Central Information Commission (CIC): Uday Mahurkar, Information Commissioner, reiterated that the candidates/students have the right to access their own answer sheets as per the provisions of the Right to Information Act.
In the present matter, the appellant sought the information regarding his own answer sheets which were evaluated and marked for all the subjects under the Limited Departmental Competitive Examination for promotion to the cadre of Assistant Accounts Officer.
Appellant submitted that he should be provided with the same as per the Supreme Court decision. Further, he added that there has been adequate suspicion that the respondent may destroy the Answer Sheets related to the LDCE – AAO, 2018 exam citing its record retention policy. But the same was denied by the respondent and an assurance was provided that no such act had been undertaken to destroy the answer sheets related to the said exam.
Commission in a plethora of earlier decisions decided that answer sheets should be furnished to the applicants in his own case and the same stand was taken by the Commission in the present matter also.
Respondent had been citing the Supreme Court’s decision in UPSC v. Agnesh Kumar, (2018) 4 SCC 530, which was limited to the Competitive Exams and did not cover the Departmental Exams per se held by the Public Authorities nor was applicable to situations where it was prima facie made out that larger public interest was involved.
Analysis, Law and Decision
Commission stated that the issue involved in the present matter of candidate’s access to his/her own answer sheet has been long settled by the Supreme Court in the decision of CBSE v. Aditya Bandopadhyay, (2011) 8 SCC 497, wherein following was held:
“…every examinee will have the right to access his evaluated answer-books, by either inspecting them or taking certified copies thereof unless the same was exempted under Section 8 (1) (e) of the RTI Act, 2005.”
Relevant observation from the above decision:
“11. The definition of „information‟ in Section 2(f) of the RTI Act refers to any material in any form which includes records, documents, opinions, papers among several other enumerated items. The term „record‟ is defined in section 2(i) of the said Act as including any document, manuscript or file among others. When a candidate participates in an examination and writes his answers in an answer-book and submits it to the examining body for evaluation and declaration of the result, the answer-book is a document or record. When the answer-book is evaluated by an examiner appointed by the examining body, the evaluated answer-book becomes a record containing the ‘opinion’ of the examiner. Therefore, the evaluated answer-book is also an ‘information’ under the RTI Act.”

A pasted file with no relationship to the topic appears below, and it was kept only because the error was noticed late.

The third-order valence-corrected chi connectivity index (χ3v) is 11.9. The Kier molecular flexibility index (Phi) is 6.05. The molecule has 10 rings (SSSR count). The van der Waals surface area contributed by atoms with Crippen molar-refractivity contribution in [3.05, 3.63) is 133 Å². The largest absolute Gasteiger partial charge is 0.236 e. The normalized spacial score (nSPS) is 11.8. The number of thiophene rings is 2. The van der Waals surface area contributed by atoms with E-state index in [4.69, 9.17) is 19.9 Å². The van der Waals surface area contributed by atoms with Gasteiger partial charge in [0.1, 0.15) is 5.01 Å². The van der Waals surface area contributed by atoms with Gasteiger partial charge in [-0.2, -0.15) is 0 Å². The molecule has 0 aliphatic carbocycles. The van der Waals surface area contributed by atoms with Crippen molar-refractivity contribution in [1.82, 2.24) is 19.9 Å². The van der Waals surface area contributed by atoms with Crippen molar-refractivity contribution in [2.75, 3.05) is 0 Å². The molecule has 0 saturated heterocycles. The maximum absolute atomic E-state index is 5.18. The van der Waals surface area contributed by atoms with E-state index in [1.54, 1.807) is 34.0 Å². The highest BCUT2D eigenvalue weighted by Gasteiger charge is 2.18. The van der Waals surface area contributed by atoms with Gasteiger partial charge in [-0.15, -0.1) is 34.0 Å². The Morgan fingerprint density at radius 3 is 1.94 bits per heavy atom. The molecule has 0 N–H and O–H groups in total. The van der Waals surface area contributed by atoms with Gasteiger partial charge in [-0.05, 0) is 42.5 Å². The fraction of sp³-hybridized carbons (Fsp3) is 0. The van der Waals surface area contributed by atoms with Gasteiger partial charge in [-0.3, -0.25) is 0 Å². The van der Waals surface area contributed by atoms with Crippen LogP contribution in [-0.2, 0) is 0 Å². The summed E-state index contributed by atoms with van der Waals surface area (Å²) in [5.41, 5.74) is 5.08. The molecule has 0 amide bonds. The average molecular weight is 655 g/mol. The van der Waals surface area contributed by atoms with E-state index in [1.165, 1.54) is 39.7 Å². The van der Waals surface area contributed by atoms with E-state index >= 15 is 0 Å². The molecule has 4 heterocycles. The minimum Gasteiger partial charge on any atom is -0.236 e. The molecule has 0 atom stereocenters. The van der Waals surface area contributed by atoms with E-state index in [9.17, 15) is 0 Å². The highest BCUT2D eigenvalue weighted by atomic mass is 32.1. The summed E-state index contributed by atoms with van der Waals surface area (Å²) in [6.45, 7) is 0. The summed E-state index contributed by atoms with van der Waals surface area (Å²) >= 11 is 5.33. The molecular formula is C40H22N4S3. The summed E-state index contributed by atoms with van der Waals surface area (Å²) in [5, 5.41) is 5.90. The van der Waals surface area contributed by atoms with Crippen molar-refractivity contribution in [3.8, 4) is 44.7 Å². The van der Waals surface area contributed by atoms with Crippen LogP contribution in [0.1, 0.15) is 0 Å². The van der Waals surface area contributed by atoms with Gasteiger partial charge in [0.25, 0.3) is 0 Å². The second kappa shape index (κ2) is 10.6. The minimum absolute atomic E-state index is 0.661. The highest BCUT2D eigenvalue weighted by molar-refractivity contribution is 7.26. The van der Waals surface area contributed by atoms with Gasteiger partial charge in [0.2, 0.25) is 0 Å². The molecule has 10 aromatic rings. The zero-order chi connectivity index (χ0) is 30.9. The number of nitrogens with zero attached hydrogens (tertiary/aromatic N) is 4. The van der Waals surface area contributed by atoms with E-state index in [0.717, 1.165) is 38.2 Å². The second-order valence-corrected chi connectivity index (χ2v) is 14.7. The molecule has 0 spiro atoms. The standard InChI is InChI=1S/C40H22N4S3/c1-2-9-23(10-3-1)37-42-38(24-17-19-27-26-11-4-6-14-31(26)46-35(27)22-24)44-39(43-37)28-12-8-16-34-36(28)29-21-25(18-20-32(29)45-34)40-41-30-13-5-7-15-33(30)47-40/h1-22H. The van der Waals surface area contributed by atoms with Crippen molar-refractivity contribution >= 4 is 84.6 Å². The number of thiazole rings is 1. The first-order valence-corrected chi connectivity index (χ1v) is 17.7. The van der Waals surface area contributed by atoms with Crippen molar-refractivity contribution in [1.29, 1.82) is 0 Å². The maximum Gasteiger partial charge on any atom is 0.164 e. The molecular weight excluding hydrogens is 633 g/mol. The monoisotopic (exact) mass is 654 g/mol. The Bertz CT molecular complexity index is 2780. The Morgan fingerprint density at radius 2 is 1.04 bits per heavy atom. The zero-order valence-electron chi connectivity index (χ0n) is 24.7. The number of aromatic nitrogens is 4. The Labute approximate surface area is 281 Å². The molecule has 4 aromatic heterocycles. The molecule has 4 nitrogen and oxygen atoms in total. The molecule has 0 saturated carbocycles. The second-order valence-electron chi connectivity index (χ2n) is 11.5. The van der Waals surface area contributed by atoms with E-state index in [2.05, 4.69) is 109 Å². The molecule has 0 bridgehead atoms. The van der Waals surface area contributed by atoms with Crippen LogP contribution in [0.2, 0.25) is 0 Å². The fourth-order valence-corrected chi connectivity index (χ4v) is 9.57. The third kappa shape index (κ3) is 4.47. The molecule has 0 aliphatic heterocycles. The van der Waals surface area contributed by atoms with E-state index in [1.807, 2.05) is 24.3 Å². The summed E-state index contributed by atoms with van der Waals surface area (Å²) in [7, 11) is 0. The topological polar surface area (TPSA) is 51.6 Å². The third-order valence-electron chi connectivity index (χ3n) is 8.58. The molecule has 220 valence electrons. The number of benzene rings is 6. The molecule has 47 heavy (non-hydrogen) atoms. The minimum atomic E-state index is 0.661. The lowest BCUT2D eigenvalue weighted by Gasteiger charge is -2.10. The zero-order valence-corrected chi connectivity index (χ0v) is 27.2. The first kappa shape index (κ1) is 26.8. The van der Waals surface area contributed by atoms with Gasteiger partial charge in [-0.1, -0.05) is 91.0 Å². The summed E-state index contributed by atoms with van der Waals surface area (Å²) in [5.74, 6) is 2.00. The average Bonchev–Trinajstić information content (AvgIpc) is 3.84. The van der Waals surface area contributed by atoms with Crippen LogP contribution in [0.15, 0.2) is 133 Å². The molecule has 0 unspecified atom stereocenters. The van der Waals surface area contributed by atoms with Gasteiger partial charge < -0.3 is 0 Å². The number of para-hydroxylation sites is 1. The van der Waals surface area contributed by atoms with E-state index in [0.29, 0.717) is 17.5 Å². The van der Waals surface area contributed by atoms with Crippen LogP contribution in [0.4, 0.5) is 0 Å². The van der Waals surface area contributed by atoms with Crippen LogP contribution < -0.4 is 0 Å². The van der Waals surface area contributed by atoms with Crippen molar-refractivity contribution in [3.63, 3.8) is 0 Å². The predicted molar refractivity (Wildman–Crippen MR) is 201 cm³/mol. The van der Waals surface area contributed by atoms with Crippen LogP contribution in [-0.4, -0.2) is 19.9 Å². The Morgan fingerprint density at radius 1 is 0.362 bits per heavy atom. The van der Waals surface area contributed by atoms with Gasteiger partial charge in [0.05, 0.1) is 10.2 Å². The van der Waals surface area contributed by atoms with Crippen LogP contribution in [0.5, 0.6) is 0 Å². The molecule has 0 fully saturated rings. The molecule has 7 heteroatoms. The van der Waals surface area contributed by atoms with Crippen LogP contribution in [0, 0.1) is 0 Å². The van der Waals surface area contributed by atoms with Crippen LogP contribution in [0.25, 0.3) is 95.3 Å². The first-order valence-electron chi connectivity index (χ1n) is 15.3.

In the Supreme Court decision of Mradul Mishra v. Chairman, UPSC, Civil Appeal 6723 of 2018 it was held that:
“14. In our opinion, permitting a candidate to inspect the answer sheet does not involve any public interest nor does it affect the efficient operation of the Government. There are issues of confidentiality and disclosure of sensitive information that may arise, but those have already been taken care of in the case of Aditya Bandopadhyay where it has categorically been held that the identity of the examiner cannot be disclosed for reasons of confidentiality.
- That being the position, we have no doubt that the Appellant is entitled to inspect the answer sheets. Accordingly, we direct the Respondent – U.P. Public Service Commission to fix the date, time and place where the Appellant can come and inspect the answer sheet within four weeks.”
What is the link between the permission to access the answer sheet and the candidate’s right to life and livelihood?
Hence, in view of the above elaborative discussion, Commission held that the present issue involved larger public interest affecting the fate of all the students/candidate who wishes to obtain information regarding their own answer sheet which would have a bearing on their own career and in turn would ostensibly affect the right to life and livelihood.
Therefore, allowing a student to inspect their own answer sheet ought to be allowed as per the provisions of the RTI Act, 2005.
Therefore, in the present matter, the Commission directed the respondent to furnish a copy of the candidate’s own answer sheet as sought in the RTI Application within a period of 30 days from the receipt of this order.
In view of the above, appeal was disposed of. [Venu C v. CPIO, General Manager (Finance) Postal Accounts, Department of Post; 2021 SCC OnLine CIC 4306; decided on 24-05-2021]